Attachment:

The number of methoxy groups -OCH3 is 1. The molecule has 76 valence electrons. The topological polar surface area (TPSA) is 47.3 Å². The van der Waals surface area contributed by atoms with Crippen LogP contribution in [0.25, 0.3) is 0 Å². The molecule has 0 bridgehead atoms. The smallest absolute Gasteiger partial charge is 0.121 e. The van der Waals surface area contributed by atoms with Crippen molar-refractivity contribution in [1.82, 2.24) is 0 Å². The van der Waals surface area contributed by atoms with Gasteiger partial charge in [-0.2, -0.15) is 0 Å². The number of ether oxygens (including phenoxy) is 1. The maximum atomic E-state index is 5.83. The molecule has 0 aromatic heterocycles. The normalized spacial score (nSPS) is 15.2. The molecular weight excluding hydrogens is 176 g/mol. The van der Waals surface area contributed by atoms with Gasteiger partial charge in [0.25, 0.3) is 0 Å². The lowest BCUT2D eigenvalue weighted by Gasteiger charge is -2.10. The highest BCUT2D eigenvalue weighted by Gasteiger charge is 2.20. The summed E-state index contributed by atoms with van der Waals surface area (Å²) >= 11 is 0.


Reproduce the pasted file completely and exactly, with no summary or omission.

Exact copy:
The number of methoxy groups -OCH3 is 1. The molecule has 76 valence electrons. The topological polar surface area (TPSA) is 47.3 Å². The van der Waals surface area contributed by atoms with Crippen LogP contribution in [0.25, 0.3) is 0 Å². The molecule has 0 bridgehead atoms. The smallest absolute Gasteiger partial charge is 0.121 e. The van der Waals surface area contributed by atoms with Crippen molar-refractivity contribution in [1.82, 2.24) is 0 Å². The van der Waals surface area contributed by atoms with Gasteiger partial charge in [-0.2, -0.15) is 0 Å². The number of ether oxygens (including phenoxy) is 1. The maximum atomic E-state index is 5.83. The molecule has 0 aromatic heterocycles. The normalized spacial score (nSPS) is 15.2. The molecular weight excluding hydrogens is 176 g/mol. The van der Waals surface area contributed by atoms with Gasteiger partial charge in [0.25, 0.3) is 0 Å². The lowest BCUT2D eigenvalue weighted by Gasteiger charge is -2.10. The highest BCUT2D eigenvalue weighted by Gasteiger charge is 2.20. The summed E-state index contributed by atoms with van der Waals surface area (Å²) >= 11 is 0.